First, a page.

WEST LAFAYETTE, Ind., Dec. 2 (UPI) — U.S. scientists say they’ve discovered certain bird species have figured out another bird’s voice can tell them what they need to know in some situations.
Purdue University Associate Professor Andrew DeWoody said he’s found the higher the pitch of a male bird’s song, the more genetic diversity that bird has.
“If you have a diverse set of genes, that can translate into physiology and morphology diversity as well,” DeWoody said.
DeWoody and former Purdue graduate student Johel Chaves-Campos studied ocellated antbirds in the tropical forests of Central America.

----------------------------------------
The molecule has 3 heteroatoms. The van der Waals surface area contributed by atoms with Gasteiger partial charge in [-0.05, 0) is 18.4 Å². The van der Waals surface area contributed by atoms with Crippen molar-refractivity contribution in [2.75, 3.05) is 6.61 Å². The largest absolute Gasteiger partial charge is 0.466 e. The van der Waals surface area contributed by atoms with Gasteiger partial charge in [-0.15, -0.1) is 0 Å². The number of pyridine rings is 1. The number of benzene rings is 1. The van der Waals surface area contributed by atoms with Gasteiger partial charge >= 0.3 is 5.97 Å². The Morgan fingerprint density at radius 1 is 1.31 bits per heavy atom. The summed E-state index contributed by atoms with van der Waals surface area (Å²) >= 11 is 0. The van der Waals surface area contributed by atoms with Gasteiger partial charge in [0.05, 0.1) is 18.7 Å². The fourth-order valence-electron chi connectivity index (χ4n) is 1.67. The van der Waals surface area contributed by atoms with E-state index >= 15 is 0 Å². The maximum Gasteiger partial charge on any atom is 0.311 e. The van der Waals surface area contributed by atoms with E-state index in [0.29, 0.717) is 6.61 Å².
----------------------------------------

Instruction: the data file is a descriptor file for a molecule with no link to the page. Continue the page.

The antbirds have several calls, some to attract mates and still others that are defensive or aggressive to protect turf. DeWoody’s research involved recording those calls and matching them to DNA samples of the birds. The results, he said, suggest genetic diversity in antbirds affects their physical abilities to produce certain sounds.
“Our results are consistent with the idea that some sound frequencies are biomechanically difficult to produce,” Chaves-Campos said. “Males that are genetically diverse, and therefore expected to be in better physical condition, are able to produce sound frequencies that males with less genetic variation are unable to reach.”
The researchers said females can pick up on the pitch of the males’ songs to decide which birds will make the best mates.
The research that included Yimen Araya-Ajoy, a graduate student from the University of Costa Rica, appears in the early online edition of the journal PLoS Biology.
Copyright 2009 by United Press International